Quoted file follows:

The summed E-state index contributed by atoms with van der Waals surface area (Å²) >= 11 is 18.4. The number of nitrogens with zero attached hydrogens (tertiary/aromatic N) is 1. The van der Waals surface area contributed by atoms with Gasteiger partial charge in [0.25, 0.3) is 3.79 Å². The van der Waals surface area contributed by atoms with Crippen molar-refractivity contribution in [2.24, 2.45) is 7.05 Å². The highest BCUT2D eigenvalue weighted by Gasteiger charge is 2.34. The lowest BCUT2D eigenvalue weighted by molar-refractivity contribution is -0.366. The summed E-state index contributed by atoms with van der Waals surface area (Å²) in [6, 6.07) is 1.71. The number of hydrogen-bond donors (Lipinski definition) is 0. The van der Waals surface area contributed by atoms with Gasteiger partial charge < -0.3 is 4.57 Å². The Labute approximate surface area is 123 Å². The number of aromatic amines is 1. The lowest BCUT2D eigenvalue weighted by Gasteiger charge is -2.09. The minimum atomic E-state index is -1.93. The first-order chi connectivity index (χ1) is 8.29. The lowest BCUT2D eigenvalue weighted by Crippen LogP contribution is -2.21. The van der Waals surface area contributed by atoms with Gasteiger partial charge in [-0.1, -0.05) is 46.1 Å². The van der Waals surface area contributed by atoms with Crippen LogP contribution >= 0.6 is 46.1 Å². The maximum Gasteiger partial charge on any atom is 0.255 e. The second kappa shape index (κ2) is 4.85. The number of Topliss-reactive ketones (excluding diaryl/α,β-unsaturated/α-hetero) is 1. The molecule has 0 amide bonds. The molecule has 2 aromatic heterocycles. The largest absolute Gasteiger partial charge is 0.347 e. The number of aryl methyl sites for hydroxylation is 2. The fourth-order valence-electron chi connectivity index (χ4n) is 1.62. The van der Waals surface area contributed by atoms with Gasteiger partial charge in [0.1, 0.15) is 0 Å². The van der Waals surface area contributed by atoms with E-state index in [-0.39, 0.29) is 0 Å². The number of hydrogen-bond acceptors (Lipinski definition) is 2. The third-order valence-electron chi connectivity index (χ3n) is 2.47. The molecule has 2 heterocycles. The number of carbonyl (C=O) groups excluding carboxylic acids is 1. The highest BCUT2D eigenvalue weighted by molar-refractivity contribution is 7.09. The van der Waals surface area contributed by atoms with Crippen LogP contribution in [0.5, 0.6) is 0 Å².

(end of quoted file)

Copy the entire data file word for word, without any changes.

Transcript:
The summed E-state index contributed by atoms with van der Waals surface area (Å²) >= 11 is 18.4. The number of nitrogens with zero attached hydrogens (tertiary/aromatic N) is 1. The van der Waals surface area contributed by atoms with Gasteiger partial charge in [0.25, 0.3) is 3.79 Å². The van der Waals surface area contributed by atoms with Crippen molar-refractivity contribution in [2.24, 2.45) is 7.05 Å². The highest BCUT2D eigenvalue weighted by Gasteiger charge is 2.34. The lowest BCUT2D eigenvalue weighted by molar-refractivity contribution is -0.366. The summed E-state index contributed by atoms with van der Waals surface area (Å²) in [6, 6.07) is 1.71. The number of hydrogen-bond donors (Lipinski definition) is 0. The van der Waals surface area contributed by atoms with Gasteiger partial charge < -0.3 is 4.57 Å². The Labute approximate surface area is 123 Å². The number of aromatic amines is 1. The lowest BCUT2D eigenvalue weighted by Gasteiger charge is -2.09. The minimum atomic E-state index is -1.93. The first-order chi connectivity index (χ1) is 8.29. The lowest BCUT2D eigenvalue weighted by Crippen LogP contribution is -2.21. The van der Waals surface area contributed by atoms with Gasteiger partial charge in [-0.1, -0.05) is 46.1 Å². The van der Waals surface area contributed by atoms with Crippen LogP contribution >= 0.6 is 46.1 Å². The maximum Gasteiger partial charge on any atom is 0.255 e. The second kappa shape index (κ2) is 4.85. The number of Topliss-reactive ketones (excluding diaryl/α,β-unsaturated/α-hetero) is 1. The molecule has 0 amide bonds. The molecule has 2 aromatic heterocycles. The largest absolute Gasteiger partial charge is 0.347 e. The number of aryl methyl sites for hydroxylation is 2. The fourth-order valence-electron chi connectivity index (χ4n) is 1.62. The van der Waals surface area contributed by atoms with Gasteiger partial charge in [0.1, 0.15) is 0 Å². The van der Waals surface area contributed by atoms with E-state index in [-0.39, 0.29) is 0 Å². The number of hydrogen-bond acceptors (Lipinski definition) is 2. The third-order valence-electron chi connectivity index (χ3n) is 2.47. The molecule has 2 heterocycles. The number of carbonyl (C=O) groups excluding carboxylic acids is 1. The highest BCUT2D eigenvalue weighted by molar-refractivity contribution is 7.09. The van der Waals surface area contributed by atoms with Crippen LogP contribution in [0.5, 0.6) is 0 Å².